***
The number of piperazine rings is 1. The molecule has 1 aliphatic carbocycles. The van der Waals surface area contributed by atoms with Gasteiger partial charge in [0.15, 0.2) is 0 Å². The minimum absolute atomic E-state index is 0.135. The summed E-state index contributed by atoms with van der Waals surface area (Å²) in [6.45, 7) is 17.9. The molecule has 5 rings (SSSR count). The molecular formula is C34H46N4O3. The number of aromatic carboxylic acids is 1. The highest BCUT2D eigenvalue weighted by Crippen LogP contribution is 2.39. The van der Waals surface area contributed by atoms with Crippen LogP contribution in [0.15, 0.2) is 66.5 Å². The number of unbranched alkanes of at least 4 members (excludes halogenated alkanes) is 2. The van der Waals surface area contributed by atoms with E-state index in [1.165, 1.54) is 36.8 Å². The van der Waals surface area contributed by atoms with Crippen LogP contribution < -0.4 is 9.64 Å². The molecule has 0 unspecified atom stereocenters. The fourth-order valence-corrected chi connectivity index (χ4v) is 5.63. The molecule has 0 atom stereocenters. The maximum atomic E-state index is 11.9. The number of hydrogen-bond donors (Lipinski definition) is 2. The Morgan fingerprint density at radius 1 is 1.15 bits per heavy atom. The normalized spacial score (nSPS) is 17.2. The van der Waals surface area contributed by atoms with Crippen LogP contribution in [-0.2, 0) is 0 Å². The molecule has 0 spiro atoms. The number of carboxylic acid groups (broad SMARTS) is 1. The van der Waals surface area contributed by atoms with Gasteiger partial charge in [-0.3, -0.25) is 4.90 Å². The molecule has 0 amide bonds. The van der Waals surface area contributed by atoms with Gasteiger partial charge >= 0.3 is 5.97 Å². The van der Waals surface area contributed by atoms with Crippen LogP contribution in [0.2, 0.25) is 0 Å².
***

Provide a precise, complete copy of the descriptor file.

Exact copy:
The number of piperazine rings is 1. The molecule has 1 aliphatic carbocycles. The van der Waals surface area contributed by atoms with Gasteiger partial charge in [0.15, 0.2) is 0 Å². The minimum absolute atomic E-state index is 0.135. The summed E-state index contributed by atoms with van der Waals surface area (Å²) in [6.45, 7) is 17.9. The molecule has 5 rings (SSSR count). The molecular formula is C34H46N4O3. The number of aromatic carboxylic acids is 1. The highest BCUT2D eigenvalue weighted by Crippen LogP contribution is 2.39. The van der Waals surface area contributed by atoms with Crippen LogP contribution in [0.15, 0.2) is 66.5 Å². The number of unbranched alkanes of at least 4 members (excludes halogenated alkanes) is 2. The van der Waals surface area contributed by atoms with E-state index in [1.165, 1.54) is 36.8 Å². The van der Waals surface area contributed by atoms with Crippen LogP contribution < -0.4 is 9.64 Å². The molecule has 0 unspecified atom stereocenters. The fourth-order valence-corrected chi connectivity index (χ4v) is 5.63. The molecule has 0 atom stereocenters. The maximum atomic E-state index is 11.9. The number of hydrogen-bond donors (Lipinski definition) is 2. The Morgan fingerprint density at radius 1 is 1.15 bits per heavy atom. The normalized spacial score (nSPS) is 17.2. The van der Waals surface area contributed by atoms with Crippen LogP contribution in [-0.2, 0) is 0 Å². The molecule has 0 spiro atoms. The number of carboxylic acid groups (broad SMARTS) is 1. The van der Waals surface area contributed by atoms with Gasteiger partial charge in [-0.3, -0.25) is 4.90 Å². The molecule has 0 amide bonds. The van der Waals surface area contributed by atoms with Gasteiger partial charge >= 0.3 is 5.97 Å². The van der Waals surface area contributed by atoms with Crippen LogP contribution in [0.2, 0.25) is 0 Å².